I spent the last couple years participating in a Netflix docuseries looking at my work and my life. Part 1 tells the story of our quest to rethink sanitation. Bill Gates, Actor: Frasier. Born William Henry III is an American entrepreneur, business mogul, investor, philanthropist, and widely known as one of the most richest and influential people in the world. William Henry III was born to attorney, William Henry II and teacher, Mary Maxwell Gates in Seattle, Washington, USA. Bill Gates as a child was very competitive, curious,. Take a trip inside the mind of Bill Gates as the billionaire opens up about those who influenced him and the audacious goals he's still pursuing. Watch trailers & learn more. Netflix Netflix. UNLIMITED TV SHOWS & MOVIES. JOIN NOW SIGN IN. Inside Bill's Brain: Decoding Bill Gates.
I definitely didn't expect a deep-dive into the life and career of Microsoft co-founder Bill Gates to feature diarrhea so prominently.
The three-part Netflix docuseries Inside Bill's Brain: Decoding Bill Gates divides its time evenly between its subject's inner life and outer philanthropy. It's the latter category that puts diarrhea – and really, Gates' very serious efforts to solve sanitation challenges in third world countries – in the spotlight for the first episode.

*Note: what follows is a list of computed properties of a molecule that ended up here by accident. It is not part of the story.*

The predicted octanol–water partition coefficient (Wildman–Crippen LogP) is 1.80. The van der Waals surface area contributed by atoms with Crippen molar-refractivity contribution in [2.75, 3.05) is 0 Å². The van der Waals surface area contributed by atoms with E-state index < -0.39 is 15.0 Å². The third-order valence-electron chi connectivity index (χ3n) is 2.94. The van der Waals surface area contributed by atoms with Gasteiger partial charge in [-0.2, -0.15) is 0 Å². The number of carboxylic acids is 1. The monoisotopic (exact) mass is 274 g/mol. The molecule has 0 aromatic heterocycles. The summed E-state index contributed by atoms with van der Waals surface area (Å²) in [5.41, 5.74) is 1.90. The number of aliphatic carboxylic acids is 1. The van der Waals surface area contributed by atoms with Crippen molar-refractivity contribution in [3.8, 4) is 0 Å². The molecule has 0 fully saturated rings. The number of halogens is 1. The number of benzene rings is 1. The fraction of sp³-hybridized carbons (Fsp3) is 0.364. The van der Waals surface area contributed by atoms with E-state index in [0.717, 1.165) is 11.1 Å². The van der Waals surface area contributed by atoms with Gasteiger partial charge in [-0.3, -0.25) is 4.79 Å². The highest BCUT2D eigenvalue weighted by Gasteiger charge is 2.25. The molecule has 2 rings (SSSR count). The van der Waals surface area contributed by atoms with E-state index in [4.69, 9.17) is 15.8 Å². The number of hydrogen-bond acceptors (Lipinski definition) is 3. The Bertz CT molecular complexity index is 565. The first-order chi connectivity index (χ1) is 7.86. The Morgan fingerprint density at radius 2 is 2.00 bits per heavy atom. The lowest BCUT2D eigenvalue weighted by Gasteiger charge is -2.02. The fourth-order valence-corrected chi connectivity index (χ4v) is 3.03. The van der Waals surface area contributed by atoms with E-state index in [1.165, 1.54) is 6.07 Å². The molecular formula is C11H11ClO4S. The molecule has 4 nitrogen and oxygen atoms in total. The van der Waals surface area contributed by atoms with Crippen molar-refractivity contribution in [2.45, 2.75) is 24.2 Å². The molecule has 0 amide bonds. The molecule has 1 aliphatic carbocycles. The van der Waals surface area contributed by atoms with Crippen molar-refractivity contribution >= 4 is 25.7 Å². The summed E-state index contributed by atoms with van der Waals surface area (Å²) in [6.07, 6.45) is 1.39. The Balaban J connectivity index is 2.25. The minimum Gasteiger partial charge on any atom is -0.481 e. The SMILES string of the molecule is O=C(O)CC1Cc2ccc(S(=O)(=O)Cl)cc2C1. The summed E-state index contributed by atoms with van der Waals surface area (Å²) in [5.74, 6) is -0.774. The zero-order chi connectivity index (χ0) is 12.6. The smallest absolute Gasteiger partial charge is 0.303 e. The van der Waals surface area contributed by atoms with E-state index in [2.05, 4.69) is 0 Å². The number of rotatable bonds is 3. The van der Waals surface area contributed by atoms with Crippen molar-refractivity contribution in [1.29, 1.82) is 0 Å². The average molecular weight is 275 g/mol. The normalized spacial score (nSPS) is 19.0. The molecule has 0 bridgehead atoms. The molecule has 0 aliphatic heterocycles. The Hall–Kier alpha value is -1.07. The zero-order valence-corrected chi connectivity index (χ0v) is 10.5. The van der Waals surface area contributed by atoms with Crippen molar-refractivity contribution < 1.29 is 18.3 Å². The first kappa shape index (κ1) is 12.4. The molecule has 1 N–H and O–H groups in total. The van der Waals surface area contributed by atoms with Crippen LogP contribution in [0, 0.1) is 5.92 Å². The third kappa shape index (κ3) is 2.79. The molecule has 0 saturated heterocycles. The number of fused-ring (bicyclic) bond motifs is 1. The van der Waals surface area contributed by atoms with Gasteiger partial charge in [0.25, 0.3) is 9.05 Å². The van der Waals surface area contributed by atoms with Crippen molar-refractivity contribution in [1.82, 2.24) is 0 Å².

That same episode also dives deep into the tech mogul's relationship with his mother. We learn that a young Bill Gates was rebellious and antisocial, and while he was close with his mother their early relationship was complicated by his behavior. Over the course of the episode we come to understand the deep impact Mary Gates had on Bill's development into a functioning member of society.
The format in each episode follows this pattern of comparing and contrasting an aspect of Gates' history and relationships with one of the focuses of his modern-day philanthropy. The three hour-long accounts ping-pong back and forth between those two approaches, occasionally blurring the lines between them when there's a particularly notable confluence of ideas.
Episode 2 shifts the focus over to Gates longtime friend/occasional frenemy (and fellow Microsoft founder) Paul Allen, while also recounting his efforts to wipe out polio worldwide. The third and final chapter brings Gates' wife and business partner Melinda into clearer focus, along with his ongoing efforts to develop a safer approach to providing the world with clean nuclear power.
We come to understand the deep impacts Mary Gates had on Bill's development.
Through all of it, the documentary's subject is a constant presence, both in archival footage and in here-and-now interviews with director Davis Guggenheim. Gates is generous with his time, gamely fielding questions on a variety of topics, from illuminating trivialities like 'what's your favorite food?' (hamburgers) to more probing inquiries about his closest relationships.
For all the access that Guggenheim apparently had, there's something cold and clinical about this exploration of Gates' life. A lot of the time, the man himself seems as calculating and free of emotion as the computers he's spent his life working with.